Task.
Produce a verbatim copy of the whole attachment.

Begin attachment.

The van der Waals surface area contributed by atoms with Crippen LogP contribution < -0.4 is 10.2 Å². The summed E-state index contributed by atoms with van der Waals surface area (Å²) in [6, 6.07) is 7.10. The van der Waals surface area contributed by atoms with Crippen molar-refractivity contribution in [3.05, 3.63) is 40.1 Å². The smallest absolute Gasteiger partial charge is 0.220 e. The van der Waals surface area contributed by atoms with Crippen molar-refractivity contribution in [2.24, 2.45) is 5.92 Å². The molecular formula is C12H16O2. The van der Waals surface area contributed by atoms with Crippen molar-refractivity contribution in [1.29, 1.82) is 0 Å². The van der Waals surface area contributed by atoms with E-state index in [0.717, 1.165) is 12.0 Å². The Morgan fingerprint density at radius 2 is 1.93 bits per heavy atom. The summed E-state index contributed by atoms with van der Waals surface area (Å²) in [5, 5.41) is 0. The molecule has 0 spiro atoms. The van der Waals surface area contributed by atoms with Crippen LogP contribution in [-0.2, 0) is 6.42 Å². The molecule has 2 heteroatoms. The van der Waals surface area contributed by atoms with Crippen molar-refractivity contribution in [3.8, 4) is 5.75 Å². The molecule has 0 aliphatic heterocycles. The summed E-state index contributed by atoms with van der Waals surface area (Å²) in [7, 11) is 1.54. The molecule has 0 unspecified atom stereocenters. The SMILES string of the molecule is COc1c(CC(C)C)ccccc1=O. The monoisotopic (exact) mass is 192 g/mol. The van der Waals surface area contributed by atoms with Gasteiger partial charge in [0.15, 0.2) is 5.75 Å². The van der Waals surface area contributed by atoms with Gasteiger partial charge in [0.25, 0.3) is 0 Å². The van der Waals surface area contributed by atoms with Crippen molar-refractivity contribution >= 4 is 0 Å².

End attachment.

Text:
The van der Waals surface area contributed by atoms with Crippen LogP contribution < -0.4 is 10.2 Å². The summed E-state index contributed by atoms with van der Waals surface area (Å²) in [6, 6.07) is 7.10. The van der Waals surface area contributed by atoms with Crippen molar-refractivity contribution in [3.05, 3.63) is 40.1 Å². The smallest absolute Gasteiger partial charge is 0.220 e. The van der Waals surface area contributed by atoms with Crippen molar-refractivity contribution in [2.24, 2.45) is 5.92 Å². The molecular formula is C12H16O2. The van der Waals surface area contributed by atoms with Crippen molar-refractivity contribution in [1.29, 1.82) is 0 Å². The van der Waals surface area contributed by atoms with E-state index in [0.717, 1.165) is 12.0 Å². The Morgan fingerprint density at radius 2 is 1.93 bits per heavy atom. The summed E-state index contributed by atoms with van der Waals surface area (Å²) in [5, 5.41) is 0. The molecule has 0 spiro atoms. The van der Waals surface area contributed by atoms with Crippen LogP contribution in [-0.2, 0) is 6.42 Å². The molecule has 2 heteroatoms. The van der Waals surface area contributed by atoms with Crippen molar-refractivity contribution in [3.8, 4) is 5.75 Å². The molecule has 0 aliphatic heterocycles. The summed E-state index contributed by atoms with van der Waals surface area (Å²) in [7, 11) is 1.54. The molecule has 0 unspecified atom stereocenters. The SMILES string of the molecule is COc1c(CC(C)C)ccccc1=O. The monoisotopic (exact) mass is 192 g/mol. The van der Waals surface area contributed by atoms with Gasteiger partial charge in [0.15, 0.2) is 5.75 Å². The van der Waals surface area contributed by atoms with Gasteiger partial charge in [0.25, 0.3) is 0 Å². The van der Waals surface area contributed by atoms with Crippen molar-refractivity contribution >= 4 is 0 Å².